Raw sugar fell to a 10-month low on renewed concern that Europe’s debt crisis will crimp global economic growth, eroding commodity demand. Cocoa dropped, while coffee rose.
Raw sugar for July delivery sank 2.5 percent to settle at 22.01 cents a pound at 2 p.m. on ICE Futures U.S. in New York.
Cocoa futures for July delivery fell 1.1 percent to $2,257 a metric ton on ICE, snapping a five-session rally, the longest since late October.
Arabica-coffee futures for July delivery rose 0.2 percent to $1.75 a pound in New York, the first gain in four sessions.
Cotton for July delivery jumped 2 percent to settle at 90.02 cents at 2:33 p.m. on ICE Futures U.S.
Orange-juice futures for July delivery slid 1 percent to $1.4565 a pound on ICE.
Hog futures fell to the lowest prices in almost six weeks on signs of increasing supplies of U.S. pork as demand weakens. Cattle also declined.
Hog futures for June settlement dropped 2.7 percent to settle at 87.35 cents a pound at 1 p.m. on the Chicago Mercantile Exchange, after reaching 87.3 cents.
Cattle futures for June delivery retreated 1.5 percent to settle at $1.14825 a pound on the CME. Prices have slumped 5.5 percent this year.
Feeder-cattle futures for August settlement slid 0.7 percent to $1.55525 a pound in Chicago.
Soybeans fell to a two-week low on speculation that U.S. farmers will expand planting this year after prices rallied. Corn dropped to the cheapest in four months.
Soybean futures for July delivery declined 1.3 percent to close at $14.135 a bushel at 1:15 p.m. on the Chicago Board of Trade.
Corn fell as wheat in the cash market offered a cheaper alternative for producers of livestock feed. In Chicago, corn futures for July delivery dropped 2.2 percent to $5.94 a bushel.
Wheat futures fell to the lowest in almost three months as beneficial weather boosted prospects for winter and spring varieties in the U.S., the world’s top exporter.
Wheat futures for July delivery fell 0.7 percent to settle at $6.1575 a bushel at 1:15 p.m. on the Board of Trade.
Crude fell the most in two weeks on a U.S. Energy Department report showing a larger-than-expected supply gain.
Prices dropped 1.5 percent after the government said oil inventories rose 3.86 million barrels in the week ended April 13, more than double the increase forecast in a Bloomberg survey of analysts. Refineries operated at less than 85 percent of capacity for a second week.
Oil for May delivery slid $1.53 to settle at $102.67 a barrel on the New York Mercantile Exchange. Futures have declined 6.5 percent since settling at $109.77 on Feb. 24, the highest level since May 2011.
Brent for June settlement fell 81 cents, or 0.7 percent, to $117.97 a barrel on the London-based ICE Futures Europe exchange. Brent futures’ premium to West Texas Intermediate for June widened to $14.85 from yesterday’s $14.14.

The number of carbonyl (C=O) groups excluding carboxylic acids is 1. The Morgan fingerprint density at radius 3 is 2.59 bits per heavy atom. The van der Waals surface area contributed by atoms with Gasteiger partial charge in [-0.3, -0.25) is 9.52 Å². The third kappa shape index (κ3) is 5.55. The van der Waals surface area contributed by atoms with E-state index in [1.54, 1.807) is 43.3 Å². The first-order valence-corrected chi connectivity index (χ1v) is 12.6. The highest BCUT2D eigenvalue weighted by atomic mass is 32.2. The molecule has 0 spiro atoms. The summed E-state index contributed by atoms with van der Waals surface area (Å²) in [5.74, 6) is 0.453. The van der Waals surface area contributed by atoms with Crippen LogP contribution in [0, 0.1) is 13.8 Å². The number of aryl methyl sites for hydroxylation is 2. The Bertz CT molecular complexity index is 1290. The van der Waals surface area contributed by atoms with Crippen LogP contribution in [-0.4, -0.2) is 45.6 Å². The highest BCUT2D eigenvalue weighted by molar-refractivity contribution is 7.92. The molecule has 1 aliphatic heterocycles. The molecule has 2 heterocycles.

Gasoline sank to a seven-week low as a weaker Brent crude made some motor fuels less expensive to process and on speculation that at least one closed U.S. East Coast refinery will reopen, easing supply concerns.
Futures fell as the London benchmark oil declined on lessened tension over Iran’s nuclear program. Delta Airlines Inc. will bid for a shuttered ConocoPhillips refinery in Pennsylvania, according to the Philadelphia Inquirer.
Gasoline for May delivery fell 3.13 cents, or 1 percent, to settle at $3.2027 a gallon on the New York Mercantile Exchange.
Heating oil for May delivery fell 0.84 cent, or 0.3 percent, to settle at $3.1182 a gallon on the exchange.
Natural gas futures settled unchanged at yesterday’s 10- year low before a government report that may show a below- average inventory increase.
Gas was steady for the first time since Feb. 10 after analysts predicted that stockpiles may have risen 24 billion cubic feet last week, according to a median of 22 estimates compiled by Bloomberg. BNP Paribas SA and Standard & Poor’s cut their 2012 price forecasts amid a chronic storage surplus.
Natural gas for May delivery was unchanged at $1.951 per million British thermal on the New York Mercantile Exchange, equaling yesterday’s lowest settlement since Jan. 28, 2002.
Gold futures fell for the third time in four sessions as the dollar’s advance curbed demand for the precious metal as an alternative asset.
The greenback climbed as much as 0.5 percent against a basket of major currencies, and the Standard & Poor’s GSCI Spot Index of 24 raw materials declined as much as 1.4 percent. Spain struggled to convince investors that the nation’s finances are under control, before another debt sale tomorrow.
Gold futures for June delivery slid 0.7 percent to settle at $1,639.60 an ounce at 1:37 p.m. on the Comex in New York. The metal has declined 1.9 percent this month.
Copper fell for the first time in three days as Chinese home prices dropped and bad loans surged in Spain, renewing concern that slowing economies will undercut demand.
Copper futures for July delivery declined 0.4 percent to settle at $3.6385 a pound at 1:17 p.m. on the Comex in New York. Still, prices have gained 5.9 percent this year.
On the London Metal Exchange, copper for delivery in three months was unchanged at $8,050 a metric ton ($3.65 a pound). Zinc was also unchanged, while aluminum, lead, nickel and tin declined in London.
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